True Sacrifice

    The Giving Pledge,” formed in 2009 by billionaire founders Bill Gates and Warren Buffett, is a campaign to encourage the world’s wealthiest people to give away most of their cash to help others. Buffett himself is taking the lead and plans to donate 99 percent of his wealth by the time he dies. This is an incredibly generous act! But it’s interesting to note that his present worth is $72.3 billion, meaning that if he gives away 99 percent of his wealth, he’ll still have $700 million remaining.

    Stewards Unaware

    Recently I met the captain of one of the boats featured on Wicked Tuna, National Geographic Channel’s reality television show. The show follows the lives of bluefin tuna fishermen living in the US. Bluefin tuna are some of the largest marine creatures. They can grow to 10 feet long and weigh more than 1,000 pounds. Sadly, illegal practices and over-fishing have seriously threatened their population.

    Celebrate!

    Last Christmas I read an article from a religious thinker I admire. She attempted to make the case that we should avoid the exuberant celebration of Christmas—particularly gift-giving. Her familiar complaints? The consumerism and hustle and bustle of the holidays. As we take an axe to consumerism or greed, however, we must not unwittingly also take the axe to joy. In the next few days, you’ll likely give someone a Christmas gift that feels at least a little lavish or unnecessary. You may receive one as well. I believe this mirrors the generosity of God. Certainly, joy doesn’t require expensive…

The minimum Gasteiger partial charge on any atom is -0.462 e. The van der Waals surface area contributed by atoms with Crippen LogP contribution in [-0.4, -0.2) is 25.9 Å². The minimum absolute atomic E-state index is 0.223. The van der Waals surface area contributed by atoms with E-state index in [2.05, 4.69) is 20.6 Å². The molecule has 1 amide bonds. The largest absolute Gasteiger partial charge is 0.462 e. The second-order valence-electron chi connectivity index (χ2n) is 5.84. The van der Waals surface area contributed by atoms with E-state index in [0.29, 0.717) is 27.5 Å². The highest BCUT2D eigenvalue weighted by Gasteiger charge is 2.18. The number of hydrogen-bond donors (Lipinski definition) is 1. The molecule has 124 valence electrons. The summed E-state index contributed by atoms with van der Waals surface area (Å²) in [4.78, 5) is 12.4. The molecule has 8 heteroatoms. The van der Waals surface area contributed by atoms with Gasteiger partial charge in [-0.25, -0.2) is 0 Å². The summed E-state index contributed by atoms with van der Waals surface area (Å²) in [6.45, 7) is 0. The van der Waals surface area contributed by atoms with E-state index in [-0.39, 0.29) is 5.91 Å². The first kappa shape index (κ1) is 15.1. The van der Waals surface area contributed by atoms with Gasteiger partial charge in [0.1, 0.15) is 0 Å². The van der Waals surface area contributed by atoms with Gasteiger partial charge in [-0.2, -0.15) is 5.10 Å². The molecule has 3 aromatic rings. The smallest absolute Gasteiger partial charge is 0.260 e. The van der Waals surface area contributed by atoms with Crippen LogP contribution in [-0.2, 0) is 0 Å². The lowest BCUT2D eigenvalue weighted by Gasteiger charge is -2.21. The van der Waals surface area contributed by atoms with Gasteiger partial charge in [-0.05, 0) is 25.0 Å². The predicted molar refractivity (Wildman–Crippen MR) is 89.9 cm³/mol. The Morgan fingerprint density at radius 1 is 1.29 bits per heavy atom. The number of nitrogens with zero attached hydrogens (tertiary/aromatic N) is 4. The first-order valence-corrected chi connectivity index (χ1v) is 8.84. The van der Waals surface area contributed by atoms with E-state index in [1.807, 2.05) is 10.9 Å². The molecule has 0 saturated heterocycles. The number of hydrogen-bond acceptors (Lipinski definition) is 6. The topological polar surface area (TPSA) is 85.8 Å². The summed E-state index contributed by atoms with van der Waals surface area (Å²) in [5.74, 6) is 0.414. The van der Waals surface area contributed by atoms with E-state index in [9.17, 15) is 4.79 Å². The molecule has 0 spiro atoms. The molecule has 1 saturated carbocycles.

When It’s More Blessed To Give Than to Receive

    For years, I dreaded Christmas and the social gatherings that came with it. While my friends and colleagues looked forward excitedly to exchanging presents and spending time with friends, I hated the idea of attending awkward barbecues with strangers.

    Give Freely

    In my corner of the world, one of the most popular Christmas practices is to decorate one’s home inside and outside. Many put up real or artificial pine trees, adorn them with all sorts of colorful ornaments, and top them off with an angel or star. Some string up enough lights on the outside of their houses to illuminate a small city. Others simply hang evergreen boughs over their windows and doors.

    Discover satisfaction by looking at the freedom of living generously

    When it comes to generosity, fear often holds us back. Can we still provide for ourselves if we give some of what we have away? Let’s look at the freedom of living generously. It’s a radical change in perspective!

    Giving Back

    Not long ago, two newlyweds kissed their honeymoon good-bye. They also purposely did not plan a wedding reception to celebrate their union. Instead, they used the money they would have spent on themselves to selflessly help people in each of the 50 states in the US. In Arkansas, they gave gifts to sick children. In Utah, they aided victims of domestic abuse. In New Jersey, they donated clothing to a homeless shelter—and so on.